The ripening time of a particular fruit varies from one location to another and from year to year, though the order in which varieties ripen stays roughly the same.
In this first part of our three-part series on fruit processing, we’ll focus on figs, sea berries, shipova and cornus mas. Part two will talk about aronia, grapes, kiwi, nuts and paw paw. Part three will be about apples and pears.
Figs Aren’t Just for Cookies
Figs are ready when the fruit fully droops from its own weight and is soft. The breba crop (over-wintering crop) typically ripens in August. In September the alpha (spring initiating) crop starts expanding and ripens in areas with hot summers, in October or November.
In the Pacific Northwest, our cool fall temperatures prevent the fruit from maturing. If this is your experience, you may be able to hasten the ripening in the fall, and pick that second crop, by applying a bloom fertilizer when the fruits are about nickel size late August or early September.
Bloom fertilizers are high in phosphorous, which supports growth of the reproductive parts of the plant. A fig fruit is an ovary, and the bloom fertilizer encourages it to start and keep expanding. Use a water soluble fertilizer, so the phosphorous is immediately available. Desert King is particularly rich tasting if you wait until the skin takes on a brown gnarly look.
Sea Berries Make Great Jelly and Syrup
Sea Berries are ready to harvest when the fruit starts to soften and you no longer taste the astringency. The ripe fruit will have a combination of sweetness and acidity.
The fruit can be harvested by cutting whole branches and then working the fruit off the branches into a bowl. Or pick the fruits from the plant if your bush is young.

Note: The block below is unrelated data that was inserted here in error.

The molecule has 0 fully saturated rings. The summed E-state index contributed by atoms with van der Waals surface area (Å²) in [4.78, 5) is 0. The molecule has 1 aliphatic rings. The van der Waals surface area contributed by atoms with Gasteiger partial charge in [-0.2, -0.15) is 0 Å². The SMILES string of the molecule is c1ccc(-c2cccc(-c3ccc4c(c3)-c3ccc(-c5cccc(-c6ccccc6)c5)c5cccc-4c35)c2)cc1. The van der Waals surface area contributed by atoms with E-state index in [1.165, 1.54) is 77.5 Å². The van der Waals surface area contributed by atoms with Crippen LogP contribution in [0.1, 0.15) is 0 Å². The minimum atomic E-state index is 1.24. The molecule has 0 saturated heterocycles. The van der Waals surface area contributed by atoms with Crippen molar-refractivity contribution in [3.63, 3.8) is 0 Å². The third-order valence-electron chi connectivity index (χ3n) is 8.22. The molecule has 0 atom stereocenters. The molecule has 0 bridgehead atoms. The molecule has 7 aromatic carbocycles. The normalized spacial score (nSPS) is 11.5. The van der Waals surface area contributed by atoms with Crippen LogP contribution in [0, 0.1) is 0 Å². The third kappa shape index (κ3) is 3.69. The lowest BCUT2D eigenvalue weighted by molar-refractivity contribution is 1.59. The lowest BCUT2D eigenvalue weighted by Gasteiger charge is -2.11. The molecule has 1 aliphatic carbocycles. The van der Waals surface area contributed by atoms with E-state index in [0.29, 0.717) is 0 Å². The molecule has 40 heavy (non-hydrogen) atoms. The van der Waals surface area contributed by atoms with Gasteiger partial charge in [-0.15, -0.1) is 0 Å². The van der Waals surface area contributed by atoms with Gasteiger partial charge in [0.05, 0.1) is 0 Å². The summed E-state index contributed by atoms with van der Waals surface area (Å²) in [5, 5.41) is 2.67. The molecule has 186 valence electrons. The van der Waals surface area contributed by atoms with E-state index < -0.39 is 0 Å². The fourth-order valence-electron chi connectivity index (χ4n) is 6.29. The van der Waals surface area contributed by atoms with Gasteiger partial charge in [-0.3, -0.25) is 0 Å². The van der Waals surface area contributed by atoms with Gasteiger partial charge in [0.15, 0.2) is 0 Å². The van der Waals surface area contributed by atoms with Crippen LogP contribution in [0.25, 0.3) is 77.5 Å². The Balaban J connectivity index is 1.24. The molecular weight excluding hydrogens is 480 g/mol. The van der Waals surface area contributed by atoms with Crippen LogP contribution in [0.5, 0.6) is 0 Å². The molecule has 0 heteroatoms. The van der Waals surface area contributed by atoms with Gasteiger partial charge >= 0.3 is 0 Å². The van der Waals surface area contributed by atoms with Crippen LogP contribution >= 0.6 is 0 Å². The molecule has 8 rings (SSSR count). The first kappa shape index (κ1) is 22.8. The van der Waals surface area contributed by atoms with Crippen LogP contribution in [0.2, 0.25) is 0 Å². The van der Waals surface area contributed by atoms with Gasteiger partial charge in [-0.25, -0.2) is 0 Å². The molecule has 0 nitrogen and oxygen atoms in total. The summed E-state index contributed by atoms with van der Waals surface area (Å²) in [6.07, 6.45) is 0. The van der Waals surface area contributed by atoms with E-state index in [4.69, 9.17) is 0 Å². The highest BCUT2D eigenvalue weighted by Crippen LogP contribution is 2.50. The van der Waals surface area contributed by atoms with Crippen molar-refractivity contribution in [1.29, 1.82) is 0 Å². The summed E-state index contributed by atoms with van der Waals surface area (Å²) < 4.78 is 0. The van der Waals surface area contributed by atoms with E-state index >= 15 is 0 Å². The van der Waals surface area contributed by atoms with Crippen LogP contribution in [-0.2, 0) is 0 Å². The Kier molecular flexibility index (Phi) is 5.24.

Use the juice to make jellies, syrups, or to mix with other juices. The raw fruit and juice are not recommended for fresh consumption in large quantity, as the high vitamin C content can cause nausea.
Dry or Can Shipova for Best Results
Shipova, a natural cross between European pear and mountain ash, benefit from being harvested before they are fully ripe, similar to the pear. Look for color change in the portion of the fruit facing away from the sun, from green to yellow. Cut a few fruit open, and check to see that the seeds are mature, deep brown or black. Shipova have a pear flavor when fully ripe, high sugar content, and firm flesh. They dry very well, and can also be canned.
Cornus Mas: Sweet Berries Are Best for Cooking
Cornus mas are ripe when the fruits readily drop from the tree or are soft and no longer astringent. Yellow fruited cornus mas will be translucent and incredibly sweet when ready to eat.
The fruit tends to ripen unevenly, so check your bush regularly to harvest them fully ripe. Laying a ground cloth down and shaking the bush to loosen the ready fruit can work. Or harvest the berries at the firm ripe stage when they have turned from orange to red (or from white to yellow in the case of the yellow fruited), but are still firm; they will finish ripening off the bush at room temperature.
Process berries that are soft when harvested right away—they don’t store well. The red varieties vary in flavor, and are usually preferred for cooking, rather than fresh eating.
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